Rodgers, William (Stockton) Thorne, Stan (Preston South) Mr. George Rodgers and
Rooker, J. W. Tierney, Sydney Mr. Terry Walker.
Ross, Rt Hon W. (Kilmarnock) Tinn, James
Adley, Robert Hamilton, Michael (Salisbury) Onslow, Cranley
Banks, Robert Hannam, John Pardee, John
Benyon, W. Harvie Anderson, Rt Hon Miss Parkinson, Cecil
Berry, Hon Anthony Havers, Sir Michael Pattie, Geoffrey
Biggs-Davison, John Holland, Philip Penhallgon, David
Blaker, Peter Hordern, Peter Percival, Ian
Body, Richard Howell, David (Guildford) Powell, Rt Hon J. Enoch
Boscawen, Hon Robert Howell, Ralph (North Norfolk) Raison, Timothy
Braine, Sir Bernard Howells, Geraint (Cardigan) Rathbone, Tim
Brittan, Leon Hurd, Douglas Renton, Rt Hon Sir D. (Hunts)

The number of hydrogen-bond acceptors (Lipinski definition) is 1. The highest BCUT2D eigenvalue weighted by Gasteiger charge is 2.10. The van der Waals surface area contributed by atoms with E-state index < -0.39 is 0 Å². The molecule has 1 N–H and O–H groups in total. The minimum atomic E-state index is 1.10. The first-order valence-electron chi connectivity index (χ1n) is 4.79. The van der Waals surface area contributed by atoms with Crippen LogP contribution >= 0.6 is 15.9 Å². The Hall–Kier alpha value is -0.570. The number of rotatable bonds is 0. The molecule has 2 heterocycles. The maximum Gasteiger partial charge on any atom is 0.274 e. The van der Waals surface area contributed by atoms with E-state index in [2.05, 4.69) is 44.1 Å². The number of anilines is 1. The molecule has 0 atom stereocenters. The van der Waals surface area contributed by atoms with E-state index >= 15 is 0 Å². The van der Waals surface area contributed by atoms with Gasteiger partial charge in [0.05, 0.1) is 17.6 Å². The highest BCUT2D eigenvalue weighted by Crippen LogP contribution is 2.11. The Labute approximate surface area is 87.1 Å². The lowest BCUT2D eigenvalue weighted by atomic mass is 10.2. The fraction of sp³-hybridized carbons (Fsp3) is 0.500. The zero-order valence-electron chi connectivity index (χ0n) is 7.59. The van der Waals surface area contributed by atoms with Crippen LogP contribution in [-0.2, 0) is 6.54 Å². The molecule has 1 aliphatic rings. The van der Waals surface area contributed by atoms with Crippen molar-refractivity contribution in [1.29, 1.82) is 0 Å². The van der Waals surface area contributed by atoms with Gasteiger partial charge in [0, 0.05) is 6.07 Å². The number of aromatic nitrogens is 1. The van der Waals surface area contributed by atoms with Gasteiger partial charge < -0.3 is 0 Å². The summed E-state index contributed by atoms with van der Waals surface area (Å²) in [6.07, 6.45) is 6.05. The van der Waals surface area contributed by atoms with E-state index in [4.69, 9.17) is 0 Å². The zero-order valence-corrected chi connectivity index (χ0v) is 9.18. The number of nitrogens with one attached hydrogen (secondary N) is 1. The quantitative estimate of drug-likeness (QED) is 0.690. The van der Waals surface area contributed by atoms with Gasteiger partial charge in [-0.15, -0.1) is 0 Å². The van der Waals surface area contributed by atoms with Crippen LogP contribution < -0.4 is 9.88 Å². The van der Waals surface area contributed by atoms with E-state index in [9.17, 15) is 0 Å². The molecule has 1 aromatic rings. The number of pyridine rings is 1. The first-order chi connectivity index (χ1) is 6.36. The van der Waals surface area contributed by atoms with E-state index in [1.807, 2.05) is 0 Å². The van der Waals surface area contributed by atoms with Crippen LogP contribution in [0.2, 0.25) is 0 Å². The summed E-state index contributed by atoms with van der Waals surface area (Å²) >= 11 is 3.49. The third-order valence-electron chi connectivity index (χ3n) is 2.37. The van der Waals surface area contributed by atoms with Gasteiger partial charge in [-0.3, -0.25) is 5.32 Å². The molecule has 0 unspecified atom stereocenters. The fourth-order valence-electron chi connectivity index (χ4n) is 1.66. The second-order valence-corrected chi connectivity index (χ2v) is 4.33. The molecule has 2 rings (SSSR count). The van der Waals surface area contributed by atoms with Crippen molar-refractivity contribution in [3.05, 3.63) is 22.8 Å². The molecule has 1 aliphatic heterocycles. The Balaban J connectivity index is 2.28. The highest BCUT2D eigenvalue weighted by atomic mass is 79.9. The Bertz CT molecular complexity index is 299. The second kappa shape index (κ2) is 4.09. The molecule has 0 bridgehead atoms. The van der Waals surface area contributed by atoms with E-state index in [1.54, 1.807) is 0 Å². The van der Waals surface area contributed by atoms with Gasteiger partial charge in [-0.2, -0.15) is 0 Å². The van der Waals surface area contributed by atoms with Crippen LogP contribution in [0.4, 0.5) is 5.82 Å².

Buck, Antony Irvine, Bryant Godman (Rye) Rhys Williams, Sir Brandon
Budgen, Nick James, David Ridley, Hon Nicholas
Bulmer, Esmond Jenkin, Rt Hon P.(Wanst'd&W'df'd) Rifkind, Malcolm
Burden, F. A. Jessel, Toby Rippon, Rt Hon Geoffrey
Butler, Adam (Bosworth) Jopling, Michael Roberts, Michael (Cardiff NW)
Chalker, Mrs Lynda Kitson, Sir Timothy Roberts, Wyn (Conway)
Clarke, Kenneth(Rushcliffe) Knight, Mrs Jill Rost, Peter (SE Derbyshire)
Clegg, Walter Lamont, Norman Shaw, Giles (Pudsey)
Cope, John Lane, David Shaw, Michael (Scarborough)
Cormack, Patrick Langford-Holt, Sir John Silvester, Fred
Costain, A. P. Lawrence, Ivan Sims, Roger
Davies, Rt Hon J. (Knutsford) Le Merchant, Spencer Smith, Cyril (Rochdale)
Drayson, Burnaby Lloyd, Ian Smith, Dudley (Warwick)
Durant, Tony Luce, Richard Spicer, Jim (W Dorset)
Edwards, Nicholas (Pembroke) McAdden, Sir Stephen Sproat, Iain
Emery, Peter Macfarlane, Neil Stainton, Keith
Fairbairn, Nicholas McNair-Wilson, M. (Newbury) Stanbrook, Ivor
Fairgrieve, Russell McNair-Wilson, P. (New Forest) Stanley, John
Finsberg, Geoffrey Marten, Neil Steel, David (Roxburgh)
Fletcher, Alex (Edinburgh N) Mates, Michael Stokes, John
Fookes, Miss Janet Maude, Angus Tebbit, Norman